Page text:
hmm, probably so although i don't know enough of neural nets to think of any offhand. perhaps the primary difference is that the neurons in AI neural network models have the individual neurons as very simple, atomic elements, whereas wikis have a lot of structure/content packed into each page (and who knows about the nets in our brains). so maybe a closer analogy could be made if we found some sort of atomic value to assign to each page.
i wonder what would happen if a wiki-like structure were used specifically for simple action or decision-making (by human agents) rather than high-level discussion between humans. perhaps in this sort of use one could have each page represent something simple in the domain (rather than a complex idea).
related tangent: If a wiki is really a CollectiveIntelligence, i wonder what sort of standard machine learning tasks we could run on it? We'd need tasks that would be objective and yet not the sort of thing that a single individual could solve. perhaps prediction of world events (preferably quantitative ones like the stock market)?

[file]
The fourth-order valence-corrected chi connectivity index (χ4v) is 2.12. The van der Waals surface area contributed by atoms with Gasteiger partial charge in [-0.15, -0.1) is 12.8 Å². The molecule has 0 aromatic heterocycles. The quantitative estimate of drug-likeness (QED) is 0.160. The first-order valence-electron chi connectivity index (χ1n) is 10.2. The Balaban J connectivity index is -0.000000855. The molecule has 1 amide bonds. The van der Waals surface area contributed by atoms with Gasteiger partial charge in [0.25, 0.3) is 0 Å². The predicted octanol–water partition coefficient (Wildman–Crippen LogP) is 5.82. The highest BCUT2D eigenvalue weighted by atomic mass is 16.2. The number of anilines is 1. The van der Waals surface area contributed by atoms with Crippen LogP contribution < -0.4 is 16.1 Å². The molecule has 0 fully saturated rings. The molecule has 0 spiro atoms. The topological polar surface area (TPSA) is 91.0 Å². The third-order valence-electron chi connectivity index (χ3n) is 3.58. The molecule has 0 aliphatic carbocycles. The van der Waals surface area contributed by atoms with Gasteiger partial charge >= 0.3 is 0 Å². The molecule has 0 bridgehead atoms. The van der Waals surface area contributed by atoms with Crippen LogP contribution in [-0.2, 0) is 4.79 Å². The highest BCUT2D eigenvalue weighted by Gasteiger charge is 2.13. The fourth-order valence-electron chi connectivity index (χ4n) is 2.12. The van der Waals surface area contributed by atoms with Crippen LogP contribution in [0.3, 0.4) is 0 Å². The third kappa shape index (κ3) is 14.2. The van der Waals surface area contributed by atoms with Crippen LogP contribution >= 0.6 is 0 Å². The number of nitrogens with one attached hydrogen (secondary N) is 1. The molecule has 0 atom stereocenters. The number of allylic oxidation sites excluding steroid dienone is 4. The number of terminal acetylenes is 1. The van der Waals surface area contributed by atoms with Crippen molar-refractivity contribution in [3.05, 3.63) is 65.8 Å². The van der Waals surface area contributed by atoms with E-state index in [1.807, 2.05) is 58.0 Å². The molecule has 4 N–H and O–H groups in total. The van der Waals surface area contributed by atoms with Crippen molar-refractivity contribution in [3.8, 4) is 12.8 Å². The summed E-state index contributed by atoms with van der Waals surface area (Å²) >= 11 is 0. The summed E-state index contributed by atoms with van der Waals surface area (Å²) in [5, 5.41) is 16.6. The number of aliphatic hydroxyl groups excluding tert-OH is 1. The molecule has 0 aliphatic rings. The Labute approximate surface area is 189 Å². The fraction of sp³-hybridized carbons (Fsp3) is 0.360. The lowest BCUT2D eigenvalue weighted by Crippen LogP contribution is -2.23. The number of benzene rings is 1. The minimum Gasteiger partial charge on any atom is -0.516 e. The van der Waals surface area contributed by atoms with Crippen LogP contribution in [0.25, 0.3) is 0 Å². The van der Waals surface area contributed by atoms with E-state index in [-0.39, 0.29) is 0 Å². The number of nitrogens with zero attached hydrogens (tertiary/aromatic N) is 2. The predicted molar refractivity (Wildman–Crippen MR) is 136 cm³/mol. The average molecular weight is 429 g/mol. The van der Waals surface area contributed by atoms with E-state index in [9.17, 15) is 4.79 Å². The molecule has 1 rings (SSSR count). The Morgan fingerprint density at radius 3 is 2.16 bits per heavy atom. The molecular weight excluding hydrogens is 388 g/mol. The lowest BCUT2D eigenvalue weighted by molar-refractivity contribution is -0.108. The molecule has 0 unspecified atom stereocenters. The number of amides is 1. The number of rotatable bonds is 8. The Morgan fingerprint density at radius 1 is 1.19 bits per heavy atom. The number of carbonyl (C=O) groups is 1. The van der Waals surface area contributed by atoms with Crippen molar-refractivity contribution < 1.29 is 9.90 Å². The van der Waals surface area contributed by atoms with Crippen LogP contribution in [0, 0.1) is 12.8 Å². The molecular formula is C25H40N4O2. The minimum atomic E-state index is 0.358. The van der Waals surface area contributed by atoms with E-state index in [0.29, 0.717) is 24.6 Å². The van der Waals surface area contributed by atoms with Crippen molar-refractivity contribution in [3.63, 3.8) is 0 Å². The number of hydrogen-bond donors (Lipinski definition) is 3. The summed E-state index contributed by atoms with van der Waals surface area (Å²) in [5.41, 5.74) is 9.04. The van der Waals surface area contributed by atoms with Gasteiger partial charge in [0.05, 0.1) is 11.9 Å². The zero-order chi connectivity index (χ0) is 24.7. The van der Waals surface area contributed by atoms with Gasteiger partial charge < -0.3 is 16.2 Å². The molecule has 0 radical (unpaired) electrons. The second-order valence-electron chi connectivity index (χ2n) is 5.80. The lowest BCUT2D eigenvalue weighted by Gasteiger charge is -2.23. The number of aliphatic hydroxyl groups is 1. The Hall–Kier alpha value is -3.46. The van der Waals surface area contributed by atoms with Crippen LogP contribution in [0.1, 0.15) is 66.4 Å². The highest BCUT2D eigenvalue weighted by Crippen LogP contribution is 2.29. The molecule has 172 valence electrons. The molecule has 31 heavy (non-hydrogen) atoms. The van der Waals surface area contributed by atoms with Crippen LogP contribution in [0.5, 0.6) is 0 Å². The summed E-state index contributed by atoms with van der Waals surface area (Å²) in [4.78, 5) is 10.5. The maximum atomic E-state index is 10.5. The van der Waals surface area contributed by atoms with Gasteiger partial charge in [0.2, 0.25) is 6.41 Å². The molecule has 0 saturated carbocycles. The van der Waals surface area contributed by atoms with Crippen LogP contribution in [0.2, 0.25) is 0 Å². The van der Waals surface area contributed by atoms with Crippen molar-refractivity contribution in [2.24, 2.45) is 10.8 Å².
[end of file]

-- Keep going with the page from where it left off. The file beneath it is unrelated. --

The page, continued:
Continuing the tangent: "tasks that would be objective and yet not the sort of thing that a single individual could solve. perhaps prediction of world events (preferably quantitative ones like the stock market)" -- See the Foresight Exchange at www.ideosphere.com or the Hollywood Stock Exchange at hsx.com.
If Foresight Exchange seems familiar -- yes, it's an experimental predecessor of the very-badly-introduced-to-the-public idea of a Pentagon futures exchange to predict world events such as political changes, likely alternative peace negotiation outcomes, and -- oh, yes -- terrorist attacks.
(To the charge that terrorists might profit from predicting their own future attacks, the proper reply should have been that (a) participants were to be limited to known and trusted experts in world affairs, not thown open to the general public, (b) maximum possible profits were to be on the order of US$100, not $millions, and (c) if a terrorist did invest in a future prediction of a planned attack, the resulting rise in price of the virtual security would itself be an advance signal that "someone" thought the liklihood of the event was higher than the market had previously predicted, thus revealing information about the terrorist-investor's intentions. ... Saaayyy ... wouldn't it sometimes be worth paying a terrorist $100 to reveal intention of a future attack ???